Puslinch council looking to address low water levels near Roszell Road gravel pit

PUSLINCH – Puslinch council members have raised concerns about low water levels in wetlands surrounding the Roszell Pit owned by CBM.

On May 5, Stan Denhoed, senior hydrogeologist at Harden Environmental Services Ltd., presented council with a summary of the gravel pit’s 2020 groundwater monitoring report.

It states that low water levels have occurred not only due to low levels of precipitation in 2020, but primarily because of the company’s extraction below the water table.

Furthermore, current thresholds have allowed surrounding wetlands to dry without triggering a cease in below-water table extraction.

“This has been a dry year,” Denhoed told council.

“We recognize that precipitation has been low, continuing on into this year as well. We are quite concerned about going forward at this location with the dry conditions.”

Denhoed continued, “there is a distinct, low-water-level occurrence, south of the pit. We’re seeing that the Roszell wetland that is adjacent to the pit is also experiencing historically low water levels.”

The below-water table extraction has resulted in water levels that are 40 to 50 centimetres lower than what would otherwise have occurred, he explained.

A potential impact from the extraction was expected, and a silt barrier was installed to mitigate low water levels in wetlands and ponds.

Because of the observed decline of water levels, the report indicates the silt barrier has not been effective in isolating the drawdown effect of the below-water-table extraction.

“We continue to be concerned … despite the installation of a silk barrier,” Denhoed said.

He explained he is concerned the effects of the pit are extending on the other side of the barrier, and continuing to have an effect on water levels, which then affects wetlands, ponds, and possibly shallow wells.

Denhoed also said with the spring of 2021 also being remarkably dry, this year’s water levels may be even lower.

According to Denhoed, the water level in the Roszell wetland was below the bottom of the wetland after the month of April, which is unprecedented.

“I am most concerned about the impacts that are happening south of the pit, in the area of the Roszell wetland,” he said.

“Last year, the wetland was dry from April, moving forward to the rest of the year.  That is an unprecedented occurrence.  Usually, you’ve got water until June or July.”

The report also states the observed water level changes are not solely due to seasonal climate changes as other sites in Puslinch Township do not have a similar water level response.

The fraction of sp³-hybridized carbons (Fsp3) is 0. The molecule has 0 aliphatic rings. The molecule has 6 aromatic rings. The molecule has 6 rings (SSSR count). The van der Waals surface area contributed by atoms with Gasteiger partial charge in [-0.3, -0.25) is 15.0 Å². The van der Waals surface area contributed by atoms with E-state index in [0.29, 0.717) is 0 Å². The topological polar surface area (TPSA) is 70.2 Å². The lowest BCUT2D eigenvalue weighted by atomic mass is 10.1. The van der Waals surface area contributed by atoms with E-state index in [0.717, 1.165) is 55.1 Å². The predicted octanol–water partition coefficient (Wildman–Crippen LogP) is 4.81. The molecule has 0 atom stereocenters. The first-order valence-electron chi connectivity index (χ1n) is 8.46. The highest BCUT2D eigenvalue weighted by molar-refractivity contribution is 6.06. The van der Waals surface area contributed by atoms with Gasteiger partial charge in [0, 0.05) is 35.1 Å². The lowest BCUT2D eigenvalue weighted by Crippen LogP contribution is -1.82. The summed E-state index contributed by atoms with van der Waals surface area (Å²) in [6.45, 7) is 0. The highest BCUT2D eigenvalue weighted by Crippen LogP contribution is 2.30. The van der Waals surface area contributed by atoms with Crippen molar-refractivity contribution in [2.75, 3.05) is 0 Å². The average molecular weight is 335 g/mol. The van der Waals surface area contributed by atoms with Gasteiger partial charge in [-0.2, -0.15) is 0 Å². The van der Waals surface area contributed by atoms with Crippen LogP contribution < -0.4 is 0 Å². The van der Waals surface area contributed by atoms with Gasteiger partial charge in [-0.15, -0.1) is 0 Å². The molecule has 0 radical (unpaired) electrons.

Denhoed said although water levels are low, they have not technically gone below the threshold value that was established years ago, although they are getting close.

The other issue brought up in the report was rising water temperatures, which are also near thresholds.

“We continue to see an increase in groundwater temperatures and surface water temperatures on the down-gradient side, toward Speed River,” said Denhoed.

“There continues to be elevated temperatures in ground water and in some surface water locations that could possibly have an impact on some of the fisheries there.”

The report from Harden Environmental states that in 2020 the temperature of groundwater discharging increased to 14 degrees Celsius from a baseline high of 9.5 degrees. The temperature increase exceeds original estimates of temperature change.

“When I read (this report) it comes across as fairly urgent, that this potential of low water levels is going to only get worse,” said councillor Jessica Goyda.

Councillor Matthew Bulmer said even though water levels have not technically gone below thresholds, those thresholds must have been too low in the first place since wetlands are becoming dry.

“I find it somewhat hard to understand how a threshold would have been established that would allow a wetland to go dry,” he said.

“How would that happen and it not cross a threshold?”

Bulmer said he would like to see below-water table extraction stop before the damage becomes irreversible.

“We see a history of driving on and just carrying on regardless (of temperature thresholds being breached and water levels declining), so I think we need to make our request to the ministry that below-water table extraction be ceased at this location until we get this situation under control,” he said.

He added, “These thresholds obviously need to be adjusted, addressed, and corrected, based on what we’ve actually seen going on in the area.”

Mayor James Seeley agreed with Bulmer.

“Once they dig the gravel out, the effect is there forever,” he said.

Seeley also didn’t like the idea of CBM being able to move the temperature monitoring location.

“The way I’m looking at it is they’re breaching their temperature threshold and they want to move the spot so that they’re in compliance, so they won’t have to stop operations or mitigate it,” he said.

Council unanimously passed a resolution:

  • requiring CBM to complete a comprehensive review to see what contributes to lower water levels;
  • requiring CBM to complete a comprehensive assessment of historical data, site conditions and current monitoring results to quantify or confirm if there are any other contributing factors to the lowering of water levels at the Roszell wetland to be provided to the township;
  • requiring CBM to review and re-establish the water level thresholds in the wetland and surrounding areas to better protect these areas; and
  • stating the township will ask the Ministry of Natural Resources and Forestry to require CBM to stop below water table extraction in ‘Pond C’ until concerns are addressed to the township’s satisfaction.